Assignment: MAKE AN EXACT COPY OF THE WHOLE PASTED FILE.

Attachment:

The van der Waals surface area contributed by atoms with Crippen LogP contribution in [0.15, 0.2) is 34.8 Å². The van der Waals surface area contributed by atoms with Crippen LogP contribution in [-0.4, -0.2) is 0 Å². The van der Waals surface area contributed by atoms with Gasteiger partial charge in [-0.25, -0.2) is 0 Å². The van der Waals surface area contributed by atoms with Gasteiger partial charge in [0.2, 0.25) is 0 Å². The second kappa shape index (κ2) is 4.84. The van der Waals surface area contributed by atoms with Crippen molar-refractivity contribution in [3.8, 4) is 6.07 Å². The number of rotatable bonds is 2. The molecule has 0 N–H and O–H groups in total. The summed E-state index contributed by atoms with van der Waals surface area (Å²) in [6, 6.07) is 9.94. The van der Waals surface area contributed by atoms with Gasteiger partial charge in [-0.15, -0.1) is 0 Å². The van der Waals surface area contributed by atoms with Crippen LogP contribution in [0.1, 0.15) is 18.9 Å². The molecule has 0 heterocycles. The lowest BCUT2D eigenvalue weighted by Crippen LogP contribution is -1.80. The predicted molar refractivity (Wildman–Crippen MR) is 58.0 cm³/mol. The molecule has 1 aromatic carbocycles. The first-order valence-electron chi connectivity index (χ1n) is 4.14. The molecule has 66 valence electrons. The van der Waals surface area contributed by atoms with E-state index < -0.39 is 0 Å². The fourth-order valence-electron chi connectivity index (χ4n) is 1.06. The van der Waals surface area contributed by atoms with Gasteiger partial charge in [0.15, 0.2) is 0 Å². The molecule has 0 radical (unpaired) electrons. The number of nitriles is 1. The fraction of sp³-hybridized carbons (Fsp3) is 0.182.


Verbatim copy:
The van der Waals surface area contributed by atoms with Crippen LogP contribution in [0.15, 0.2) is 34.8 Å². The van der Waals surface area contributed by atoms with Crippen LogP contribution in [-0.4, -0.2) is 0 Å². The van der Waals surface area contributed by atoms with Gasteiger partial charge in [-0.25, -0.2) is 0 Å². The van der Waals surface area contributed by atoms with Gasteiger partial charge in [0.2, 0.25) is 0 Å². The second kappa shape index (κ2) is 4.84. The van der Waals surface area contributed by atoms with Crippen molar-refractivity contribution in [3.8, 4) is 6.07 Å². The number of rotatable bonds is 2. The molecule has 0 N–H and O–H groups in total. The summed E-state index contributed by atoms with van der Waals surface area (Å²) in [6, 6.07) is 9.94. The van der Waals surface area contributed by atoms with Gasteiger partial charge in [-0.15, -0.1) is 0 Å². The van der Waals surface area contributed by atoms with Crippen LogP contribution in [0.1, 0.15) is 18.9 Å². The molecule has 0 heterocycles. The lowest BCUT2D eigenvalue weighted by Crippen LogP contribution is -1.80. The predicted molar refractivity (Wildman–Crippen MR) is 58.0 cm³/mol. The molecule has 1 aromatic carbocycles. The first-order valence-electron chi connectivity index (χ1n) is 4.14. The molecule has 66 valence electrons. The van der Waals surface area contributed by atoms with E-state index < -0.39 is 0 Å². The fourth-order valence-electron chi connectivity index (χ4n) is 1.06. The van der Waals surface area contributed by atoms with Gasteiger partial charge in [0.15, 0.2) is 0 Å². The molecule has 0 radical (unpaired) electrons. The number of nitriles is 1. The fraction of sp³-hybridized carbons (Fsp3) is 0.182.